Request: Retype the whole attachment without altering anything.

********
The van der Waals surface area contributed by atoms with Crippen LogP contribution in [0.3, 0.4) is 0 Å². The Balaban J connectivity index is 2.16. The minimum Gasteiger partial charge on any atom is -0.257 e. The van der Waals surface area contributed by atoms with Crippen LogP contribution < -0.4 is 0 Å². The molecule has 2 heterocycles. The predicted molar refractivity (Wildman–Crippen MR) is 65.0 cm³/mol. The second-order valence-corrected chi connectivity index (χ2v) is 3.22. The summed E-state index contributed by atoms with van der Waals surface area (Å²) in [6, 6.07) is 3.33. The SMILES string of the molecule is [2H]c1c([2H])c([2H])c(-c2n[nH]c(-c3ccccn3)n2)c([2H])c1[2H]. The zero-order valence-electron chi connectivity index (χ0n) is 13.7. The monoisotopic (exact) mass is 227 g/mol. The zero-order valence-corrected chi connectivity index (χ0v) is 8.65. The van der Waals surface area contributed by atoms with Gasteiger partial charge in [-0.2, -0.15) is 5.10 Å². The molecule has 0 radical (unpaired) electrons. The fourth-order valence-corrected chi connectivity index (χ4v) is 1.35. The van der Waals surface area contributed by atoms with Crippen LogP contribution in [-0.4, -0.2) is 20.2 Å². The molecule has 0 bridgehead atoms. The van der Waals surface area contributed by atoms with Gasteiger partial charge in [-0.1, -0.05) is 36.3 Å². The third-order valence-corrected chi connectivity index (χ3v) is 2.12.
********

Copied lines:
The van der Waals surface area contributed by atoms with Crippen LogP contribution in [0.3, 0.4) is 0 Å². The Balaban J connectivity index is 2.16. The minimum Gasteiger partial charge on any atom is -0.257 e. The van der Waals surface area contributed by atoms with Crippen LogP contribution < -0.4 is 0 Å². The molecule has 2 heterocycles. The predicted molar refractivity (Wildman–Crippen MR) is 65.0 cm³/mol. The second-order valence-corrected chi connectivity index (χ2v) is 3.22. The summed E-state index contributed by atoms with van der Waals surface area (Å²) in [6, 6.07) is 3.33. The SMILES string of the molecule is [2H]c1c([2H])c([2H])c(-c2n[nH]c(-c3ccccn3)n2)c([2H])c1[2H]. The zero-order valence-electron chi connectivity index (χ0n) is 13.7. The monoisotopic (exact) mass is 227 g/mol. The zero-order valence-corrected chi connectivity index (χ0v) is 8.65. The van der Waals surface area contributed by atoms with Gasteiger partial charge in [-0.2, -0.15) is 5.10 Å². The molecule has 0 radical (unpaired) electrons. The fourth-order valence-corrected chi connectivity index (χ4v) is 1.35. The van der Waals surface area contributed by atoms with Crippen LogP contribution in [-0.4, -0.2) is 20.2 Å². The molecule has 0 bridgehead atoms. The van der Waals surface area contributed by atoms with Gasteiger partial charge in [-0.1, -0.05) is 36.3 Å². The third-order valence-corrected chi connectivity index (χ3v) is 2.12.